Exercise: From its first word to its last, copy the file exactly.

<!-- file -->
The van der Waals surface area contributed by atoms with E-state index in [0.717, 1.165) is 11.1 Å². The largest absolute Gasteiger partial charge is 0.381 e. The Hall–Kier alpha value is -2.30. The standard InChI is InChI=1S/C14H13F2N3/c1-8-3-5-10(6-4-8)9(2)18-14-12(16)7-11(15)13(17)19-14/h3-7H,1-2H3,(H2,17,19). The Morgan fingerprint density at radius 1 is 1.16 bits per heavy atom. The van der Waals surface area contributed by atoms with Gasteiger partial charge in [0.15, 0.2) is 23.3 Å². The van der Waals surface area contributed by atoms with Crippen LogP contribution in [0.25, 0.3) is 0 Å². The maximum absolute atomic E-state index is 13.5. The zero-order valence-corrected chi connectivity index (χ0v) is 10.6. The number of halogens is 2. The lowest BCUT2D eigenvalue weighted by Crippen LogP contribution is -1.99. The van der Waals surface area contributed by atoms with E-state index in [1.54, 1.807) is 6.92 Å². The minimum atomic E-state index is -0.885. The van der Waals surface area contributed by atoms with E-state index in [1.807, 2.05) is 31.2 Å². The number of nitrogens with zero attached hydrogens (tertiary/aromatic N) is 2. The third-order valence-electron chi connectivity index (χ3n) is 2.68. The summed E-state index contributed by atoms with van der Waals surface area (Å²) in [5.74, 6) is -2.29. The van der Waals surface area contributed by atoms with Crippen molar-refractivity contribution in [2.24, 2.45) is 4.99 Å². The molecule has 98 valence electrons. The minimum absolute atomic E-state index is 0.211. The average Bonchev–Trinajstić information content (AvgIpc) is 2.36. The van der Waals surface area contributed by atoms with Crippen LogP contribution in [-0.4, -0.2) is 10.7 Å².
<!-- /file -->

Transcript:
The van der Waals surface area contributed by atoms with E-state index in [0.717, 1.165) is 11.1 Å². The largest absolute Gasteiger partial charge is 0.381 e. The Hall–Kier alpha value is -2.30. The standard InChI is InChI=1S/C14H13F2N3/c1-8-3-5-10(6-4-8)9(2)18-14-12(16)7-11(15)13(17)19-14/h3-7H,1-2H3,(H2,17,19). The Morgan fingerprint density at radius 1 is 1.16 bits per heavy atom. The van der Waals surface area contributed by atoms with Gasteiger partial charge in [0.15, 0.2) is 23.3 Å². The van der Waals surface area contributed by atoms with Crippen LogP contribution in [0.25, 0.3) is 0 Å². The maximum absolute atomic E-state index is 13.5. The zero-order valence-corrected chi connectivity index (χ0v) is 10.6. The number of halogens is 2. The lowest BCUT2D eigenvalue weighted by Crippen LogP contribution is -1.99. The van der Waals surface area contributed by atoms with E-state index in [1.54, 1.807) is 6.92 Å². The minimum atomic E-state index is -0.885. The van der Waals surface area contributed by atoms with E-state index in [1.807, 2.05) is 31.2 Å². The number of nitrogens with zero attached hydrogens (tertiary/aromatic N) is 2. The third-order valence-electron chi connectivity index (χ3n) is 2.68. The summed E-state index contributed by atoms with van der Waals surface area (Å²) in [5.74, 6) is -2.29. The van der Waals surface area contributed by atoms with Crippen molar-refractivity contribution in [2.24, 2.45) is 4.99 Å². The molecule has 98 valence electrons. The minimum absolute atomic E-state index is 0.211. The average Bonchev–Trinajstić information content (AvgIpc) is 2.36. The van der Waals surface area contributed by atoms with Crippen LogP contribution in [-0.4, -0.2) is 10.7 Å².